I remember one of the coolest facts I learned in nutrition school was during my sport physiology class: one pound of fat contains around 3500 calories.
As long as the body is in a relaxed state it will choose to burn fat versus protein. But bodies that have a tendency to go into “starvation mode” or to easily slip into a stressful state have higher levels of cortisol circulating in their body and will have more difficulty reaping the positive benefits of intermittent fasting. That is because cortisol (a stress hormone released by the adrenal glands) signals the body to break down protein as a source of energy, and doing a mild fast can cause stress on the body, which isn’t the best idea if your body is already experiencing increased stress levels.
FEEL LIKE GIVING IT A TRY? INTERMITTENT FASTING EXPLAINED IN A PROS AND CONS LIST:
1. PRO- “Easy diet’
Fasting can be a much more lenient way of training your body to learn control. Because the ‘diet’ does not dictate what you should or shouldn’t eat, but rather the times at which you should eat, it can be a great tool for those who need to find some control in their diet and lifestyle.
CON- “Restriction and binging”
On the other hand this ‘easy diet’ can still be referred to as a ‘diet’, and that means it may trigger people who have an addictive psychological tendency to control and restrict.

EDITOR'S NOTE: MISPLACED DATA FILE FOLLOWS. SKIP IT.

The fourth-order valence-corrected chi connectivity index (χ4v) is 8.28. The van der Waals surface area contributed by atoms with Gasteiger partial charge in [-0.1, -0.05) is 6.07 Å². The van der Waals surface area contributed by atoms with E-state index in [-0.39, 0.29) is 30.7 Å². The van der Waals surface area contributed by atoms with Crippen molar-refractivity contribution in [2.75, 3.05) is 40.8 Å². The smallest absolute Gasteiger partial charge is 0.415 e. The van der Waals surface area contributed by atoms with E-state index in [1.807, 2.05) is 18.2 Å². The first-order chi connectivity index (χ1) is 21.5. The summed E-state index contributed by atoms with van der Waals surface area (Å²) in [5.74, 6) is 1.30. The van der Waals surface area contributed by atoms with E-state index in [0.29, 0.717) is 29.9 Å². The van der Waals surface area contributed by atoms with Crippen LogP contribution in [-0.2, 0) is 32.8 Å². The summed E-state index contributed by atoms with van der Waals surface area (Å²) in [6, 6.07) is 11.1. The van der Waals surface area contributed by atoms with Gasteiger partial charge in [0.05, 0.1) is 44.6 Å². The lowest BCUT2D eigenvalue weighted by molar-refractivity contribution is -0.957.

It can be hard to pinpoint how different diets may be affecting your energy levels, focus, digestion and overall well-being, you can download the below Food & Mood Diary to keep track on how IF or any other diet affects how you feel.
2. PRO- Improved body composition / weight-loss
Training the body to burn fat for fuel is like tapping into an unlimited fuel source. When our body is in a relaxed state it will choose to use aerobic metabolism, which is the production of fuel through carbohydrate and fat with oxygen. Have you noticed the trend of yoga, deep breathing, mediation and gentle movement activity? Saturating the body with oxygen, lowering cortisol (stress hormones) and relaxing the mind is the best way to encourage fat breakdown! Try this during fasting times.
CON- Starvation mode & weight-gain
On the other hand, a body that is not saturated with oxygen/ in a relaxed state may find muscle breakdown and weight-gain. The body is ‘stressed’ when there is irregular blood sugar. When the body reaches low blood sugar, the adrenal glands are stimulated releasing cortisol to initiate muscle protein catabolism (the breakdown of muscle protein for energy).